It takes discipline to look a man in the eyes rather than at his feet, his chest or the space above his shoulders.

It takes discipline to train when it is wet and cold , when all the others are at home behind the glass.

It takes discipline to tell the truth.

It takes discipline to keep your eyes on the vision of your dreams.

It takes discipline to constantly work on the basics even when the basics get a little boring.

It takes discipline to constantly practice under pressure so that nothing surprises you during the game.

It takes discipline to get out of your warm bed.

It takes discipline to keep running when you body wants to stop.

It takes discipline to do the little things even if the do not seem important.

It takes discipline to be respectful.

It takes discipline to stick to the game plan

It takes discipline to guard against complacency, arrogance and laziness.

It takes discipline to look for the facts without making excuses.

It takes discipline to make the right choice.

It takes discipline to be on time.

It takes discipline to fight back.

It takes discipline to relax and find balance.

It takes discipline to lead by example.

It takes discipline to listen and learn.

It takes discipline to say NO.

It is discipline that gets you to the top.

Bangladesh 2

The start to the week has been very positive, three days of practice getting everyone acclimatised has been essential.  It is so important to get the feel for a new environment and the conditions. This allows us to remember that although we are still doing the same skill set whether that is in business, sport or the military, we may have to adjust our tactics and certain technical elements.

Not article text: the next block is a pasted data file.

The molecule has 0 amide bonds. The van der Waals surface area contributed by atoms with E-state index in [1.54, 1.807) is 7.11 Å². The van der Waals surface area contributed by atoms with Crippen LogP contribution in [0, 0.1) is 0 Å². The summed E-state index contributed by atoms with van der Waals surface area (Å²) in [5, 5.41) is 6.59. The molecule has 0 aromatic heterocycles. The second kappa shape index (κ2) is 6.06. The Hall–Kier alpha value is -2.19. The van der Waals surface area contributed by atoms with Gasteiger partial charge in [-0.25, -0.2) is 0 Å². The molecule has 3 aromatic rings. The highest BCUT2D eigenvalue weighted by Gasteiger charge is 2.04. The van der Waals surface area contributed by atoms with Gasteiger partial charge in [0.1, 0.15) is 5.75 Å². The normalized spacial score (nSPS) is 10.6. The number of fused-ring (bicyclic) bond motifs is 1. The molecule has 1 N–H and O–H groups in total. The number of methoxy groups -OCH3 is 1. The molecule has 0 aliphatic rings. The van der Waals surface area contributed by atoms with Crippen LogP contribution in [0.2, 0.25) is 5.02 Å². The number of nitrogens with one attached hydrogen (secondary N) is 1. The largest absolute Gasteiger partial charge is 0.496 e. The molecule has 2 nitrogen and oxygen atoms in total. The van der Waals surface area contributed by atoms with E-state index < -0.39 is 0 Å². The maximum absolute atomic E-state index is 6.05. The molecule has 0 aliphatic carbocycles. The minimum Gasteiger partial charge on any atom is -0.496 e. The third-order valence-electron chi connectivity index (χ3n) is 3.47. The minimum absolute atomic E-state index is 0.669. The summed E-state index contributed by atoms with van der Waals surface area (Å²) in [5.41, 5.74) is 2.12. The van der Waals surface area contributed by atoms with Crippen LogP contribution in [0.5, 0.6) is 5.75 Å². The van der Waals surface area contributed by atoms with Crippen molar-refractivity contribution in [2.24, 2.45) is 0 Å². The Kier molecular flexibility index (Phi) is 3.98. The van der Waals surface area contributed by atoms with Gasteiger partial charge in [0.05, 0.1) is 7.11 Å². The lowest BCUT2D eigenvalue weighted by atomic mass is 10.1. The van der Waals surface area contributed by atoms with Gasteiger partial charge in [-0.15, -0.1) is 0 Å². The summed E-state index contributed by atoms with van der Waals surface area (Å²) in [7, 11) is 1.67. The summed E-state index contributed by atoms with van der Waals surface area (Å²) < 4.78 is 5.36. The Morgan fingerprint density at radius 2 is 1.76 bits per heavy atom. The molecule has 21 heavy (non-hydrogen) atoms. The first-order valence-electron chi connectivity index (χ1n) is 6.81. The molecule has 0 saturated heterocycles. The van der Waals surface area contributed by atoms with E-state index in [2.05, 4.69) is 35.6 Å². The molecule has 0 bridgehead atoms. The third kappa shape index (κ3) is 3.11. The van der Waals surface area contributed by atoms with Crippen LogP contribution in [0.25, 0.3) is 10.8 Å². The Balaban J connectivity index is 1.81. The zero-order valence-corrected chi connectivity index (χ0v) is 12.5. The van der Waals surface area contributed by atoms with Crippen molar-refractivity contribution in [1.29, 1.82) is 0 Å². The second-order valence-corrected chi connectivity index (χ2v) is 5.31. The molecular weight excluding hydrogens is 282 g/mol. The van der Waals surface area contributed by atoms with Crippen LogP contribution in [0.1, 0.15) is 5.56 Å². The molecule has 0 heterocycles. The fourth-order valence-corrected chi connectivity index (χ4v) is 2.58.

One of the key learnings I took away from from the military was that I was fortunate to be trained to work in all the environments I was likely to have to operate and fight in.  This meant I was able to understand the subtle difference between working in the desert, jungle, arctic, bush or indeed a European type environment.  I just had to remember that it was still soldiering therefore the basic skills remained, just with an upgrade in certain technical/tactical areas. The mental toughness side did not change nor the physicality required to do my job.  It is the same conditions for the competition and if we want to compete we have to adapt.  Once again those with the most flexible system will undoubtedly perform consistently well in all conditions.

What has been great with the current team that I am working with is that they have been given the opportunity to understand the conditions and tactics of all the other teams that they are likely to play against in the forthcoming World Cup. This will only bode well for their development in the short/medium and long term.